I cannot stress not using the MSN cd enough. The software on the MSN cd will totally hork your computer over. Well, its fine as long as you are not on, (or never try to be on), any kind of network. You will find your computer attempting to "dial up" to access your local network, and it won't stop trying to autolaunch the MSN dialer no matter what you do.

Today the MSN software has a distinct look that reminds me of what AOL for Macintosh would look like. It comes bundled with Windows Messenger and MSN Explorer. This version provides a very "AOL-like" experience, moreso than any of their previous versions.

The Dane County Regional Airport (MSN) is located at 4000 International Lane in Madison, WI.

Including the Air Guard (Truax Field is used by the Air National Guard's 115th Fighter Wing), the airport occupies 4000 acres, employees 4500 people and has 110 buildings. Including the commuter gate (A1), there are 10 gates in the terminal.

Truax Field is named after LTJG Myron Truax, USNR of Texas. As a WW II fighter pilot he was decorated for extraordinary heroism in the Pacific Theater during 1945. He was awarded two Navy Crosses for shooting down over six enemy planes and a Distinguished Flying Cross for flying 20 missions. He died in Fairfax, Virginia on Nov 23, 1984.

Within the atrium of the airport is an assortment of historical planes on display. Most striking is the Corbel Super Ace that is suspended from the glass ceiling of the atrium. This aircraft was built the Madison chapter of the Experimental Aircraft Association from 1930's plans and is perfect in every respect - except for the lack of an engine. This is one of the two Super Aces in the nation.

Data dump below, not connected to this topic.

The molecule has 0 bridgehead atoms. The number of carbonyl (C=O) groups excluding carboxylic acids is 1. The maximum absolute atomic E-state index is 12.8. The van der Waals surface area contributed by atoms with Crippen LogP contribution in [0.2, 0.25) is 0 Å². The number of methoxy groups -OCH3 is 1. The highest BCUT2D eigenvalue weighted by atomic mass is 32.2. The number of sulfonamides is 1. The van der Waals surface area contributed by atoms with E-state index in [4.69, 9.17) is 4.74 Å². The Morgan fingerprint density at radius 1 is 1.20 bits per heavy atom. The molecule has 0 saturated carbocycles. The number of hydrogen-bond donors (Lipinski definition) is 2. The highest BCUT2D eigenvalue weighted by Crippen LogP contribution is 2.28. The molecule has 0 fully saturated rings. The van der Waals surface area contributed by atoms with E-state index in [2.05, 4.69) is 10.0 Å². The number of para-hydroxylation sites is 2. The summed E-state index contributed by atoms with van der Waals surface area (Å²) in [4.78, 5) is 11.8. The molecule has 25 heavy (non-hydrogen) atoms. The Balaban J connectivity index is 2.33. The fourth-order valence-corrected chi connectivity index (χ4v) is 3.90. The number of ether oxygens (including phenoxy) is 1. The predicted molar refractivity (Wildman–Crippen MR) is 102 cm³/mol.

Madison is a very 'green' town (and not just politically) with reasonable populations of birds and deer. Around the perimeter of the airport is a fence with intent to keep animals out of the airport (deer hitting car is bad, deer hitting airplane taking off or landing is really bad). When rare birds are found in the area, care is taken to capture and relocate the birds (in 2001, an arctic Snowy Owl decided the airport was a good home).

Realizing that Madison is not one of the warmer spots in the winter, and Wisconsin taking care in management of waterways (Starkweather Creek is very close to the airfield) the fluid for de-icing aircraft (Ethylene glycol) is drained to a plastic lined storage pond where it breaks down within 20 days.

Map of the runways

18     21     ^
|     /       |
|\   /        N 
| \ /        W E
|  X          S
| / \
|/   \
|     \
|      31

18/36 - 9,005 feet
 3/21 - 7,200 feet
13/31 - 5,846 feet

Runway 18/36 is the preferred runway with takeoffs and landings to the north, minimizing noise above populated cities.

In standard tradition, there is a golf course in the path for the airport. "The Bridges" is an 18 hole golf course. (There is a golf course in the landing path of Moffet Field. Minneapolis bucks the trend with a cemetery.)

Primary destinations from MSN include:

Nostop flights to: